At the nearby Mbirikani Group Ranch, which has also just been subdivided, things are far better.
There, the management plan was drawn up in consultation with the ranch community, and areas set aside for settlement, farming, herding, and leasing for tourism. Already, the rules are being enforced and anyone wanting to sell their plot is aware they must let the buyer know the permitted land use. A large chunk of the ranch has been set aside as a common grazing zone for community cattle and it is under a single title deed. This means no part of it can be hived and sold off. As the interview takes place, the area is teeming with livestock as the rains have started falling and vegetation is growing.
Big Life Foundation CEO Benson Leyian says areas around the Amboseli ecosystem are semi-arid, with short rain seasons, hence, suitable for pastoralism and wildlife tourism than farming. “We are not against subdivision and owning land. We are saying that with this kind of inappropriate land use and in the backdrop of climate change, will it sustain livelihoods within Amboseli? The answer is no,”he says. Leyian says Big Life has helped the community realise their need and helped them zone their land.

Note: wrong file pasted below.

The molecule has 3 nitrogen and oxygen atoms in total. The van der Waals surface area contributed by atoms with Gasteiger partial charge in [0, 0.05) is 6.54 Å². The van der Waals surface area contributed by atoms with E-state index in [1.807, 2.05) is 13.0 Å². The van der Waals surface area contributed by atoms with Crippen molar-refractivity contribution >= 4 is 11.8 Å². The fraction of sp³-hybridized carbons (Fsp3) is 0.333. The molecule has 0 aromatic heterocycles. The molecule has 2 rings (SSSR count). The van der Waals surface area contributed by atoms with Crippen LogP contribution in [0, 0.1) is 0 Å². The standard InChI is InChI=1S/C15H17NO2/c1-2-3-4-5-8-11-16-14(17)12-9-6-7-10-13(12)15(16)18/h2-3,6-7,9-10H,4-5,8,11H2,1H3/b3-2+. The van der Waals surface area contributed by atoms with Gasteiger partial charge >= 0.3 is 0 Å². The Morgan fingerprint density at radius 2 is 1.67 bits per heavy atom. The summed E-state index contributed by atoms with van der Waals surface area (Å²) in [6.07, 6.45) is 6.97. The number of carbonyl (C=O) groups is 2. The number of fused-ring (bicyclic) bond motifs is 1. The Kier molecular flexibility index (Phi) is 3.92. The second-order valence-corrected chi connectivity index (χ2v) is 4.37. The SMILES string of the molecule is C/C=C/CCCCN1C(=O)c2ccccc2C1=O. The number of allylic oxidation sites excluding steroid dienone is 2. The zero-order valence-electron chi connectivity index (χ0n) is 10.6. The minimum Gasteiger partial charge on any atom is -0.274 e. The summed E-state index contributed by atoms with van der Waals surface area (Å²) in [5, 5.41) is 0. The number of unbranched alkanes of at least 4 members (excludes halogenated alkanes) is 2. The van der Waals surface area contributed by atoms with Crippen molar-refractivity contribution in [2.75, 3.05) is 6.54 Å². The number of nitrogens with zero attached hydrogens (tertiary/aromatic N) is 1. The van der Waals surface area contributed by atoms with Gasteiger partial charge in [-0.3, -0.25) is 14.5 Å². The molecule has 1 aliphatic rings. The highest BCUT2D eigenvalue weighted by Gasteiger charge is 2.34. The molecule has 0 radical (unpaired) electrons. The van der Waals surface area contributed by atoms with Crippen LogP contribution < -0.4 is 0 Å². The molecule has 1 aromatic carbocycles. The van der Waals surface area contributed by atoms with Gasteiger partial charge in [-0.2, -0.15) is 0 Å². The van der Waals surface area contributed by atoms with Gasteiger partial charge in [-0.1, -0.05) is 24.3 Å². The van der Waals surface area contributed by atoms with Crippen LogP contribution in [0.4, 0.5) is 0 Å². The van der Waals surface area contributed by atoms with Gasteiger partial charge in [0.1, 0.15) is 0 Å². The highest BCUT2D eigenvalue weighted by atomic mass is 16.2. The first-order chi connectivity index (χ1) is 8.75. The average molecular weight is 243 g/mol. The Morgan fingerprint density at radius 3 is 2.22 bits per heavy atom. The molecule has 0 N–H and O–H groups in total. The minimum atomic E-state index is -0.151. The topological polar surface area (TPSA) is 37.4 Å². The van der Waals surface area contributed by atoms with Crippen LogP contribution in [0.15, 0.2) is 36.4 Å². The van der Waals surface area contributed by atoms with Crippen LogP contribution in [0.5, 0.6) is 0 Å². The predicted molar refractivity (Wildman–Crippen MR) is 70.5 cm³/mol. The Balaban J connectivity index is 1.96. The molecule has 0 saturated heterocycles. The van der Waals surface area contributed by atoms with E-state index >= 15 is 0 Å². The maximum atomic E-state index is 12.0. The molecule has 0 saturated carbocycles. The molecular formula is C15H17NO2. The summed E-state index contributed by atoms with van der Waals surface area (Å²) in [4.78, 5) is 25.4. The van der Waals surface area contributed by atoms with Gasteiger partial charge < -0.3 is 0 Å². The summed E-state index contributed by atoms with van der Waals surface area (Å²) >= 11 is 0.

“They set aside land for animals corridors, for movement of animals and wildlife, settlement and farming... we are also cognisant in the backdrop of shaky climate, people need to have an alternative, but that does not mean a total replacement of our culture,” he says.
“If you continue to subdivide the land, and to shrink the sizes and block the corridors it only means climate change will hit livestock and wildlife harder and therefore hit the economy.”
Big Life works with group ranches and communities in Eselengei, Kimana, Rombo and Mbirikani to support their management and land use plans, including helping set up animal corridors and providing rangers to secure conservation areas. It also works with tourism operators to ensure they pay leases to local people to use their land for safaris or to open lodges.